(Reuters) - Most Washington-area residents said the NFL’s Washington Redskins should keep its name, but the majority also said they believe the team will have to change its name, a poll released on Tuesday showed.
The survey for WTOP radio was carried out shortly after a U.S. Patent and Trademark Office tribunal canceled six Redskins trademarks earlier this month, saying they disparaged Native Americans.
Sixty-one percent of the 604 adults reached by telephone said they supported keeping the Redskins name, the poll said.
Sixty-seven percent of those polled in Virginia and 60 percent in Maryland said they supported the name. But in the District of Columbia, 57 percent said the name should be changed.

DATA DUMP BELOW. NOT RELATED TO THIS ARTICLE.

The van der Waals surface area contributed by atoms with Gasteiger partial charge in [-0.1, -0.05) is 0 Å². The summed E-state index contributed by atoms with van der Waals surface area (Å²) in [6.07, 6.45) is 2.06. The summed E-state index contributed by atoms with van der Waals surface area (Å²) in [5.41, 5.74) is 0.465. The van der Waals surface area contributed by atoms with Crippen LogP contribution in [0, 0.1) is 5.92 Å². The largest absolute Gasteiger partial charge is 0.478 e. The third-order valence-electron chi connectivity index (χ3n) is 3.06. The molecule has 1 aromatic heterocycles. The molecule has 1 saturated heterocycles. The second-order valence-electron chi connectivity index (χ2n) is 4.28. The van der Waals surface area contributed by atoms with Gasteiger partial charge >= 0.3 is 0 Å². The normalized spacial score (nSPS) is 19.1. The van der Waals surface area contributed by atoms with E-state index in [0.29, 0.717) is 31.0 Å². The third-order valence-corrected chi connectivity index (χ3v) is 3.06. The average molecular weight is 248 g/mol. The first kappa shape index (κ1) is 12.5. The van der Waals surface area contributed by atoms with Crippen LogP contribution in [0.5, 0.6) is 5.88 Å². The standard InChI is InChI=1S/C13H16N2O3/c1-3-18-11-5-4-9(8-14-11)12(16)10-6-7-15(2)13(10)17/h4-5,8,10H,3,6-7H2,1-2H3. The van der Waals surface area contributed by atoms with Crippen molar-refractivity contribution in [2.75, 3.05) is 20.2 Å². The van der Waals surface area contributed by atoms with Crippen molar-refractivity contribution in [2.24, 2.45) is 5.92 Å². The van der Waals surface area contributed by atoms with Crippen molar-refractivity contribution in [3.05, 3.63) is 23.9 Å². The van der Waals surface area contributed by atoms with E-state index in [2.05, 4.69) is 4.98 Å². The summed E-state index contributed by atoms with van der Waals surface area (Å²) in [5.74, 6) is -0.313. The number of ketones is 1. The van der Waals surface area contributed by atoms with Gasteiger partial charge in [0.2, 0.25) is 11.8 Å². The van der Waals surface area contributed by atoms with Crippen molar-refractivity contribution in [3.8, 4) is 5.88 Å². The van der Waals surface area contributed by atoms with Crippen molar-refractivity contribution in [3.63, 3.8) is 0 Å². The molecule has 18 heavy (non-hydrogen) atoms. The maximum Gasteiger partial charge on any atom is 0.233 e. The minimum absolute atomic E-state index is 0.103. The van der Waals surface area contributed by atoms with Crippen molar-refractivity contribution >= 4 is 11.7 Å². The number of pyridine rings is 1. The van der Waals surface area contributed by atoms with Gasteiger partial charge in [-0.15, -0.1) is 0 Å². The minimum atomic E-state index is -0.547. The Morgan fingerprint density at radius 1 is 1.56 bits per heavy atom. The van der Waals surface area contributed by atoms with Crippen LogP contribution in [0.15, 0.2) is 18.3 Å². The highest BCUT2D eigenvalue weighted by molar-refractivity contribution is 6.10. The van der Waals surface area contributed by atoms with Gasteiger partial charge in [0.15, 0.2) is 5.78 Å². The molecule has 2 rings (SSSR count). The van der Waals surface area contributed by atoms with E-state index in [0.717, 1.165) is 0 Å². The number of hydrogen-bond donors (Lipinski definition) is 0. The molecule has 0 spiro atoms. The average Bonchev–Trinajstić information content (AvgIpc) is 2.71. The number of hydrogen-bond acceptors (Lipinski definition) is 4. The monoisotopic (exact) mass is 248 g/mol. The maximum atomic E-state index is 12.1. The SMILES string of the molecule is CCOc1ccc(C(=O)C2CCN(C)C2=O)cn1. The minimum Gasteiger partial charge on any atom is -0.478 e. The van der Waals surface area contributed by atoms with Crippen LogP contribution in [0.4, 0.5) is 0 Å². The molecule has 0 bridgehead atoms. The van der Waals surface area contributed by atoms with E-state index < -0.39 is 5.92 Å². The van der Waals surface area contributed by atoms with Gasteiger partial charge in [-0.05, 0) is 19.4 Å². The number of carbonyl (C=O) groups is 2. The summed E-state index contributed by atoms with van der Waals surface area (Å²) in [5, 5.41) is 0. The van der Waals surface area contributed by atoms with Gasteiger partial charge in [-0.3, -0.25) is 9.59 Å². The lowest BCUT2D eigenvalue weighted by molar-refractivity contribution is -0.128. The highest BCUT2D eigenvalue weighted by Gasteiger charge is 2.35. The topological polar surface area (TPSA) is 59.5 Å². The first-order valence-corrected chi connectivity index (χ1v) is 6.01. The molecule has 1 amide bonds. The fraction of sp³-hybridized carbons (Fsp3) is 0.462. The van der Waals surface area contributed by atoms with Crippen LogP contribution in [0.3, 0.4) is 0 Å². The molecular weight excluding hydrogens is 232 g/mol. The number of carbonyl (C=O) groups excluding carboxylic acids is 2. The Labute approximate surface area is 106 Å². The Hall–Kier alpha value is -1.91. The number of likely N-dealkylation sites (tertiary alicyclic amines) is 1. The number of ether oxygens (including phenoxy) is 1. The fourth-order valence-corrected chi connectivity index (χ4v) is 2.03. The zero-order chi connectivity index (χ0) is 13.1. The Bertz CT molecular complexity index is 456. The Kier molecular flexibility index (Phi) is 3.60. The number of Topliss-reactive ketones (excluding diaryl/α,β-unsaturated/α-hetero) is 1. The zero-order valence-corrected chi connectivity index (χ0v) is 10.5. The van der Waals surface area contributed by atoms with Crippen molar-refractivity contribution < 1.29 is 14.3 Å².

Fifty-five percent of those surveyed said they believed the team would have to change its name eventually, according to the survey, taken between June 20 and June 26.
A name change was opposed by 81 percent of those who identify themselves as “strong Redskins fans.” Among casual fans, 56 percent were against a change.
Only 21 percent of those surveyed backed a boycott of Redskins sponsors, such as FedEx Corp, to push for a new name. FedEx has naming rights to the Redskins’ stadium in Landover, Maryland.
The National Football League franchise has faced decades of criticism over its name, which dates from the 1930s. The Redskins are appealing the patent tribunal’s ruling and retain trademark protection until the process is concluded.
The poll, carried out by marketing firm Heart + Mind Strategies, had a margin of error of 4 percentage points.
Reporting by Ian Simpson; Editing by Susan Heavey